Antelope Valley Press

Gas prices remain steady for 10 weeks


NEW YORK — It’s not just you. Across the US, prices at the pump have felt milder in recent months.

Gas prices have fallen or remained steady since Sept. 19 — marking about a 70day trajectory of decline, Andrew Gross, spokesperson for motor club AAA, told The Associated Press Tuesday.

As of Tuesday, the national average for gas prices stood just below $3.25 according to AAA. That’s down 25 cents from a month ago and 30 cents less than this time last year. Experts point to a recent decline in oil prices and a seasonal dip in demand, as well as easing inflation.

Each penny decline in the national average saves motorists close to $3.8 million, according to Patrick De Haan, head of petroleum analysis at GasBuddy. “If you amplify that times 30

cents, we’re talking about Americans that are spending hundreds of millions less on gasoline today than they were a year ago.”

Despite the drop, the global energy market can be volatile and lower gas prices down the road aren’t promised. A few factors contribute to today’s gas prices, but a

big explanation behind the decline is seasonality. In other words, prices at the pump almost always soothe some at this time of year.

For starters, there’s a switch to winter blend gasoline — which is cheaper to produce than the summer blend, Gross notes. And, despite some upticks around

the holidays, shorter days make hitting the road less enticing in the colder months.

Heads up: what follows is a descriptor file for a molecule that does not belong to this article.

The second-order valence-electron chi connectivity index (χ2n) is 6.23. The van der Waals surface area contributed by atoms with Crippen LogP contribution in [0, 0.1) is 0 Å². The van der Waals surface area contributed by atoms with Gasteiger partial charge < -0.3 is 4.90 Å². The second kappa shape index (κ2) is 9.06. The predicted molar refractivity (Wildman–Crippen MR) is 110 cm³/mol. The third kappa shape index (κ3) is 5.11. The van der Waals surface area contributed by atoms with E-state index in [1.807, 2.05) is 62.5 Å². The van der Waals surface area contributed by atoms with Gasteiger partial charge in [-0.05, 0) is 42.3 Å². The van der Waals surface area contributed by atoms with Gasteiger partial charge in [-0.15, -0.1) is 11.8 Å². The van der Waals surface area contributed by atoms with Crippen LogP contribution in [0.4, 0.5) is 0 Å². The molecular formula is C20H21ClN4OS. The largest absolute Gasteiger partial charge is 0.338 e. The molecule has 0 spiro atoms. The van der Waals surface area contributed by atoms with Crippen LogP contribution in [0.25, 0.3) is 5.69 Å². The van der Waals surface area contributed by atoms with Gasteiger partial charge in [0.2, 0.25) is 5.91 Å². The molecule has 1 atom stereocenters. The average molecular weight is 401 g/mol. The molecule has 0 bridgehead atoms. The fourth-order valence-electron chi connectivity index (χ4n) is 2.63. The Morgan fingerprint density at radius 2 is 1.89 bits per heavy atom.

“It’s dark and the weather is kind of crummy, and people just want to stay home,” Gross said. “Demand is a lot less (in the) fall and winter.”

On top of the seasonal cycle, inflation, while down from last year, is still high and continues to undercut Americans’ spending habits — which could also be contributing to today’s lower demand, De Haan added.

Beyond demand, experts also point to declining oil costs. Prices at the pump are highly dependent on crude oil, which is the main ingredient in gasoline. West Texas Intermediate crude, the US benchmark, has stayed in the high-to-mid $70s for the past three weeks — standing at about $76 a barrel as of Tuesday afternoon, down from over $82 a month ago.

Oil is a global commodity, so events impacting production and supply such as the Russia-Ukraine war can be felt domestically. There’s also been a notable uptick in US production that is “helping to keep a lid on prices” today, De Haan said.

At the start of October, American oil production hit an all-time high of 13.2 million barrels per day, passing the previous record set in early 2020 by 100,000 barrels.





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